Aldo Leopold (1887-1948)


    Aldo Leopold, one of the great American conservationists and philosophers of the 20th century, wrote extensively about people as part of the natural world. His writings expanded the discussion about why and how we choose to preserve natural resources. Leopold questioned the assumption that the primary motive for managing natural resources was to benefit people. Instead, he wrote that natural resources have an inherent right to protection.

    In his seminal book, A Sand County Almanac, Leopold advocated a new land ethic, in which humans see themselves as part of a larger ecological community. He argued that humans have a responsibility to pursue actions which benefit the ecological community as a whole and not just the human elements of it.  His thinking was highly influential within the environmental movement, and helped lead to the passage of the Wilderness Act 15 years after his death.

    The U.S. Fish and Wildlife Service's National Conservation Training Center hosted the conference “Aldo Leopold's Land Ethic: A Legacy for Public Land Managers” in 1999.  The following was excerpted from an essay by Curt Meine, Research Associate, International Crane Foundation, published in the conference proceedings (Wadsworth, K., H. Kirchner, and J. J. Higgins, editors. 2000. Pheasants Forever, St. Paul, MN. 155 pp).

    Leopold belonged to the first generation of trained American foresters, graduating from Yale University’s Forest School in 1909. In a nearly 20-year career with the U.S. Forest Service, he gained expertise in a wide range of subfields, including soil and water conservation, game protection, range and watershed management, and recreational planning. Leopold earned a reputation within the Forest Service as one of its most able and creative leaders, highly regarded for his innovations in forest administration. In the 1920s, he spearheaded the movement to protect wild lands under the jurisdiction of the Forest Service and was largely responsible for designation of the nation’s first wilderness area, the Gila, on the Gila National Forest, in 1924. A decade later, in 1935, he helped to found the Wilderness Society, providing a broad philosophical and professional base for the new organization. Leopold also conducted important field research in forest ecology during his Forest Service years and, in 1924, was appointed assistant director of the Forest Products Laboratory in Madison, Wisconsin. He remained in that position for four years.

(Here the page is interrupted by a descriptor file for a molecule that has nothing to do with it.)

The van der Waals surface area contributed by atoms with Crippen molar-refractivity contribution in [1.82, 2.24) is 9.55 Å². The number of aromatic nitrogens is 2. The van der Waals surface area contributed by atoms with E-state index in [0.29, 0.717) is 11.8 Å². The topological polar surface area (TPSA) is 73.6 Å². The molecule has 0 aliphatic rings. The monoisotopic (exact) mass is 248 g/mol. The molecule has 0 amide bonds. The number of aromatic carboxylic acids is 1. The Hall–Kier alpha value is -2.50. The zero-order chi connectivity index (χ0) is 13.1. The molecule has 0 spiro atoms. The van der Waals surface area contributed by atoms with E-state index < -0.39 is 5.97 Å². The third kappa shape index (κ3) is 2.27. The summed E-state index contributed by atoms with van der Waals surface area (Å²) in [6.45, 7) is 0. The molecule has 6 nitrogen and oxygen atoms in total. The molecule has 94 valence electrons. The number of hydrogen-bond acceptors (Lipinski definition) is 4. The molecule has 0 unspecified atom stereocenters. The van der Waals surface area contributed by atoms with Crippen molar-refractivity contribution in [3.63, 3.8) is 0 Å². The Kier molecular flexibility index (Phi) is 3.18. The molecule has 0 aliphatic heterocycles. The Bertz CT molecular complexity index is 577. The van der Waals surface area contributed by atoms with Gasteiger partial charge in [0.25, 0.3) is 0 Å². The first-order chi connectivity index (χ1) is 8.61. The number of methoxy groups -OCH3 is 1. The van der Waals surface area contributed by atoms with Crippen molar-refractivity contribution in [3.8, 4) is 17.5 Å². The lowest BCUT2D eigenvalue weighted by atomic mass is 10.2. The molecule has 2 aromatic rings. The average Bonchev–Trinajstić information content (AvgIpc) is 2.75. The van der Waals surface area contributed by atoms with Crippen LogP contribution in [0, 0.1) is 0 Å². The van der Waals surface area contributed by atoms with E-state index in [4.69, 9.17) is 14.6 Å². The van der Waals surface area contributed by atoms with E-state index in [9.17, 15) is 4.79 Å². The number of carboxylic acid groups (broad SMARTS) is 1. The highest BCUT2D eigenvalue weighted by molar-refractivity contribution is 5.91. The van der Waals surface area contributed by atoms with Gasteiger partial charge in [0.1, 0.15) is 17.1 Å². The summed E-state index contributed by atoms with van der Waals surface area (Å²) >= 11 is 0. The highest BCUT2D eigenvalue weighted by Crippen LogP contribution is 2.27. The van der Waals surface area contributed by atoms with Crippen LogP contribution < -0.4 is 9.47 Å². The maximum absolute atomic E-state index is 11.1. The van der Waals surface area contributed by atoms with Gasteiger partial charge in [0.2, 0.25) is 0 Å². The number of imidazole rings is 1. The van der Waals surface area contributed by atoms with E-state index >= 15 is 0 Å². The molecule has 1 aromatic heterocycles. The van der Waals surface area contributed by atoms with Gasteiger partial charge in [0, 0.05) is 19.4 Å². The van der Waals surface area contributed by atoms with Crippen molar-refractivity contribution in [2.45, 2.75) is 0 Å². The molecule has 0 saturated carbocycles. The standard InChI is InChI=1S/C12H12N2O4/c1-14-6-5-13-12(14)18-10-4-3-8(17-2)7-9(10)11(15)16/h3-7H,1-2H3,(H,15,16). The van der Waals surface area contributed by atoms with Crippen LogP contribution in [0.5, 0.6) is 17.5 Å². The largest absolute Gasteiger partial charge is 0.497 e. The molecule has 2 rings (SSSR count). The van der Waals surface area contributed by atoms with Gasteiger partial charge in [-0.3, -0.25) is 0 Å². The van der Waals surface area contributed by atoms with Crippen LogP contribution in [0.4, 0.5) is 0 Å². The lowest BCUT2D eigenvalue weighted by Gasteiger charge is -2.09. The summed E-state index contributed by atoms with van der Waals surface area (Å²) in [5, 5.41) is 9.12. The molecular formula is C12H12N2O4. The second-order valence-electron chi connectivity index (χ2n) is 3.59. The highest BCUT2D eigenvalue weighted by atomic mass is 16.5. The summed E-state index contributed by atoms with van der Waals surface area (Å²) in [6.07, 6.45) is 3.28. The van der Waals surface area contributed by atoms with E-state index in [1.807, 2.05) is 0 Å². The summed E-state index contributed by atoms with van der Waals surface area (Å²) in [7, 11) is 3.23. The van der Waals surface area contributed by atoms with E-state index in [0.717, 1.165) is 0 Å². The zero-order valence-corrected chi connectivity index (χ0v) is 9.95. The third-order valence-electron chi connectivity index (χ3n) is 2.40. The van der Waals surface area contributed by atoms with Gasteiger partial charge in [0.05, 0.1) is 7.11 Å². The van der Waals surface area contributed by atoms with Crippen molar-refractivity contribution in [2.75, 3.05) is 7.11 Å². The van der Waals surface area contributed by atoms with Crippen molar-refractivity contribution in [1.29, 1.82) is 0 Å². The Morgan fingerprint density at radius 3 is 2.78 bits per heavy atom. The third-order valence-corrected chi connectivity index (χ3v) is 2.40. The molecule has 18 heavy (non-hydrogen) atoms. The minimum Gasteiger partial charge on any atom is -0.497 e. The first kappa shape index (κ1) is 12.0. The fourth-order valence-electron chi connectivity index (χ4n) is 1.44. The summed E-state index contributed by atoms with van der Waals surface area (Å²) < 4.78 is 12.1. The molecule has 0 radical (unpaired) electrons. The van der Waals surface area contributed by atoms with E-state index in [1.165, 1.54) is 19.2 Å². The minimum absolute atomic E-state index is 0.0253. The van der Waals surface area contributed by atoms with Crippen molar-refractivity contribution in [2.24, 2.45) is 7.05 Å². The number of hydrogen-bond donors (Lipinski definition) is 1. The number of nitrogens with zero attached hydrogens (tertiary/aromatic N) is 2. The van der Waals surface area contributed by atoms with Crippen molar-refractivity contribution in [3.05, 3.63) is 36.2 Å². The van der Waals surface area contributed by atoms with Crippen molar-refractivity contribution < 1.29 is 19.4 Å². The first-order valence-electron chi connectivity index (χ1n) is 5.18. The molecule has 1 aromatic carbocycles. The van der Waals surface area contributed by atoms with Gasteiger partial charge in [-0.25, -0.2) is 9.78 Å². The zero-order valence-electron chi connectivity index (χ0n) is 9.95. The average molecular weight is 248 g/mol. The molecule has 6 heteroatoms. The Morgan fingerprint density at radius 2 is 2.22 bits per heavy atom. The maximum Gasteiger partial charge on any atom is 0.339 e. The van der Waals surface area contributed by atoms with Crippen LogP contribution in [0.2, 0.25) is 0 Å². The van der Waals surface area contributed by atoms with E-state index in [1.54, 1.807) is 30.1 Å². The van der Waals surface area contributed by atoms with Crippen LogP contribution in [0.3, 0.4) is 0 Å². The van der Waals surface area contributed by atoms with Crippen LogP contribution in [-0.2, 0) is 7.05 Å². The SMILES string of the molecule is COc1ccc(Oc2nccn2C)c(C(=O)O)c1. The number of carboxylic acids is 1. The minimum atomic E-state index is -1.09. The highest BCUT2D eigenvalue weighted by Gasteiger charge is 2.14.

After leaving the Forest Service in 1928, Leopold devoted himself to game (later wildlife) management as it emerged as a distinct field within conservation. Drawing upon contemporary advances in animal ecology, Leopold provided the field with its first textbook, Game Management, published in 1933. He was named the nation’s first professor of game management, also in 1933, at the University of Wisconsin. He guided the field through its first important decade, leading it beyond its original mission of perpetuating populations of game animals and integrating it with other conservation fields. In the process, he provided foundations for later developments in ecology, sustainable agriculture and conservation biology.

    Leopold also was an early advocate and practitioner of ecological restoration – professionally at the University of Wisconsin’s arboretum and other lands, and personally at his farm property is Sauk County, Wisconsin (which the Leopold family acquired in 1935). He was a widely respected communicator, constantly writing and speaking to varied audiences on a wide range of conservation topics. As a teacher, he instructed leading professional as well as hundreds of undergraduate students at the University of Wisconsin. He participated actively in dozens of professional societies and conservation organizations at the local, state, national and even international levels, and was a prominent player in the development of conservation policy throughout his career.

    As notable as Leopold’s achievements were, all of the foregoing (and much else besides) occurred before he had even begun to contemplate the collection of essays through which the world would come to know him. Leopold’s list of professional accomplishment was impressive long before he began work on the manuscript that became A Sand County Almanac – before, in fact, the voice of the Almanac had matured.

    The voice of Aldo Leopold in A Sand County Almanac, then, was late in its development. It first emerged in the late 1930s, just as Leopold was fully integrating his conservation ideas (a phase culminating in 1939 with publication of his essay “A Biotic View of Land” in the Journal of Forestry.) The Aldo Leopold that most of the world knows, admires and criticizes is really the late Leopold, and then only a part of that. It was, of course, one of the ironies of Leopold’s life that he would not live to see A Sand County Almanac published or know its influence. Indeed, he would never even know his book by that title, which was assigned posthumously; his name and the book title became paired only after Leopold’s death in 1948

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